2018 was a year filled with a great deal of change and that included changes in holiday traditions. The CreativeMornings RVA talk on Dec. 14 was on tradition - transforming old ones and creating new ones. It is exciting to transform and create new traditions and yet I don't want to minimize the grief that can come with letting some traditions go - even for the best of reasons.
It is nearly a year since I told my spouse that I wanted to separate and divorce. This was not an easy decision or one I took lightly. It was long a time coming and I knew I was hurting her terribly. Yet I also knew in the deepest part of my being that it was absolutely the right thing and what I had to do. It has been a year of navigating living arrangements, dating, hurt feelings, finding new ways to still be a family while not being a couple.
In addition, I completed my conversion to Judaism. My Beit Den and immersion in the Mikveh was the most life-altering and transforming experience of life, second only to becoming a mother. A friend had suggested journaling for the week leading up to my immersion on the days of Creation along with saying goodbye to my old self. I let go of my old self and truly began a new book of my life. It is said in Judaism that when you immerse in the mikveh as a convert, you receive your Jewish soul. That is exactly what happened. Reading from the Book of Ruth and hearing my Hebrew name used for the first time, brought me to tears of joy and belonging.
So what happens to all the traditions associated with the December holidays when one is separated, dating, living with someone new, and now officially Jewish. Last December, I celebrated Hanukkah with my spouse and daughter, and then Christmas with them. This year Hanukkah was early and I celebrated with the new person in my life, his child, my daughter, and her boyfriend. Then celebrated a rather low key Christmas morning with boyfriend and child, followed by an afternoon joined by my daughter of the American Jewish tradition of a movie and Chinese food. I found myself both happy and sad. It was a joy to celebrate Hanukkah and introduce people to new traditions. Yet I also found myself missing the traditions of the past.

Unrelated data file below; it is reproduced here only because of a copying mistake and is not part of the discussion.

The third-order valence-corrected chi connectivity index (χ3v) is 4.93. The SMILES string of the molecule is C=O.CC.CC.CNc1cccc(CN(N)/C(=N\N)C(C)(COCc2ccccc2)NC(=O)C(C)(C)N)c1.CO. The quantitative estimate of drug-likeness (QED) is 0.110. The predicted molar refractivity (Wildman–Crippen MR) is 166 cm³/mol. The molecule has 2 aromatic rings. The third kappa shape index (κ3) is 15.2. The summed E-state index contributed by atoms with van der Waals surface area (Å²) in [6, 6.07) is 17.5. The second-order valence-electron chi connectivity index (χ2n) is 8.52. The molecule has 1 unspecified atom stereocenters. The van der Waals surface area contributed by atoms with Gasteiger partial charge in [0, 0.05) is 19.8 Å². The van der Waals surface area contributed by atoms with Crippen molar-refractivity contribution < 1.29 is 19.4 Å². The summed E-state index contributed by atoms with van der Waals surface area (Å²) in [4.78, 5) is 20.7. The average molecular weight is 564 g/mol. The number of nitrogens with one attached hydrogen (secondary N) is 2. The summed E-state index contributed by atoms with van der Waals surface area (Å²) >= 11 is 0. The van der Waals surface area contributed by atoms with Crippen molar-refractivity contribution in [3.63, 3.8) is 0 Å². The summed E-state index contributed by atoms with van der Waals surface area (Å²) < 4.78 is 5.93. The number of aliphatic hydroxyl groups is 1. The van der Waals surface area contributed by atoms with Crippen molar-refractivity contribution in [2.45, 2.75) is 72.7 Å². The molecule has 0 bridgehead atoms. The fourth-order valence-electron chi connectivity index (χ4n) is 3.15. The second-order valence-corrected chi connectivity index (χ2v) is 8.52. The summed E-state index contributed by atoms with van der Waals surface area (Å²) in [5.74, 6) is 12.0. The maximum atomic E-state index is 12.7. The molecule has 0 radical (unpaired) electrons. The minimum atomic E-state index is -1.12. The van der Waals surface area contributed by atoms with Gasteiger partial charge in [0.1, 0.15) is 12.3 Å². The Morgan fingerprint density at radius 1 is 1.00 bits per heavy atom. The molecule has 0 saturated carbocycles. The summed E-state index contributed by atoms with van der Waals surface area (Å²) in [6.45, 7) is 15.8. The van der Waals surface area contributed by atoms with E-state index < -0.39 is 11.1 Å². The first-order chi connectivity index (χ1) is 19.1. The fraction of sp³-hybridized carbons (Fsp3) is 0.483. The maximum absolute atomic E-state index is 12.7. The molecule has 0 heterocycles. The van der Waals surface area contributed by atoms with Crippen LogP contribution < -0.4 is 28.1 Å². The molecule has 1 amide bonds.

New traditions take time to feel like traditions. This was a year filled with new traditions - so of course, much of the time I felt like I didn't really know what I was doing. It was not yet the familiarity of long-held traditions. I definitely felt connected to Jews here and around the world also lighting candles, making latkes or other fried foods, and to generations of Jews who have done so before us.
So I found myself sad or tearing up at different times. I found myself missing the Christmases of my childhood with my parents and grandparents. I was missing the cooking, baking, and large family gatherings of my past. I felt overwhelmed by all the Christmas and feeling very much like an outsider as a Jew. I was also angry at the Christian privilege that seemed even more prominent this year.
So as 2018 comes to a close, I know that 2019 will bring its own changes and adjustments. I definitely have ideas for traditions I want to begin - starting with Shabbat dinners or brunches and a Hanukkah Party. I know that part of what I was missing and grieving was coming together around a table with friends and family to eat, laugh, share stories, light candles, prayer. I want cell phones out only for photos. I want silly and profound conversations. I want to bring people together who do not yet know each other. I want to create a home filled with the tradition of being a place where family and friends gather for occasions large and small, happy and sad, planned way in advance and the last minute take-out and movie night. One thing I have learned in 2018 is that I cannot wait for others, if this what I want, then I need to be the one to make it happen.
Happy New Year!
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